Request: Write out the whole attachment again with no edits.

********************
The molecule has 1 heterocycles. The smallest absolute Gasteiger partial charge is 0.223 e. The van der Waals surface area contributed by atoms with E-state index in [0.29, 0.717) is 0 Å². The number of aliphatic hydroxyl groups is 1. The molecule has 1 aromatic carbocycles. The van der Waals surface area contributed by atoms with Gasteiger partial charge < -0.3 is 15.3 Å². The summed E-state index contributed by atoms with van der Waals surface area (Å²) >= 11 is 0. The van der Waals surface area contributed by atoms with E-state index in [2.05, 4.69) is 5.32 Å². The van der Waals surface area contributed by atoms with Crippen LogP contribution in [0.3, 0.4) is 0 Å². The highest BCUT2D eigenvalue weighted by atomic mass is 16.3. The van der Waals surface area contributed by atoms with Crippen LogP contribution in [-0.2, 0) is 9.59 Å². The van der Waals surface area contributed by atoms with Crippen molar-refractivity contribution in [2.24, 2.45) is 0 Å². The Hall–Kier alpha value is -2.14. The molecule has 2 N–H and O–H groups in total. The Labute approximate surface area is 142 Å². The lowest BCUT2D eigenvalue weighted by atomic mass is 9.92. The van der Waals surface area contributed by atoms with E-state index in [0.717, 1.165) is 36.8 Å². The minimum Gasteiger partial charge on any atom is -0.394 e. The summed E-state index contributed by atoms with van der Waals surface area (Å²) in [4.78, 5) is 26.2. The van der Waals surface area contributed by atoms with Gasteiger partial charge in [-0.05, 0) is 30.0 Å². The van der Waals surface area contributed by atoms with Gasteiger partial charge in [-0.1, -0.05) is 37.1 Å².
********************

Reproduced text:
The molecule has 1 heterocycles. The smallest absolute Gasteiger partial charge is 0.223 e. The van der Waals surface area contributed by atoms with E-state index in [0.29, 0.717) is 0 Å². The number of aliphatic hydroxyl groups is 1. The molecule has 1 aromatic carbocycles. The van der Waals surface area contributed by atoms with Gasteiger partial charge < -0.3 is 15.3 Å². The summed E-state index contributed by atoms with van der Waals surface area (Å²) >= 11 is 0. The van der Waals surface area contributed by atoms with E-state index in [2.05, 4.69) is 5.32 Å². The van der Waals surface area contributed by atoms with Crippen LogP contribution in [0.3, 0.4) is 0 Å². The highest BCUT2D eigenvalue weighted by atomic mass is 16.3. The van der Waals surface area contributed by atoms with Crippen LogP contribution in [-0.2, 0) is 9.59 Å². The van der Waals surface area contributed by atoms with Crippen molar-refractivity contribution in [2.24, 2.45) is 0 Å². The Hall–Kier alpha value is -2.14. The molecule has 2 N–H and O–H groups in total. The Labute approximate surface area is 142 Å². The lowest BCUT2D eigenvalue weighted by atomic mass is 9.92. The van der Waals surface area contributed by atoms with E-state index in [0.717, 1.165) is 36.8 Å². The minimum Gasteiger partial charge on any atom is -0.394 e. The summed E-state index contributed by atoms with van der Waals surface area (Å²) in [4.78, 5) is 26.2. The van der Waals surface area contributed by atoms with Gasteiger partial charge in [-0.05, 0) is 30.0 Å². The van der Waals surface area contributed by atoms with Gasteiger partial charge in [-0.1, -0.05) is 37.1 Å².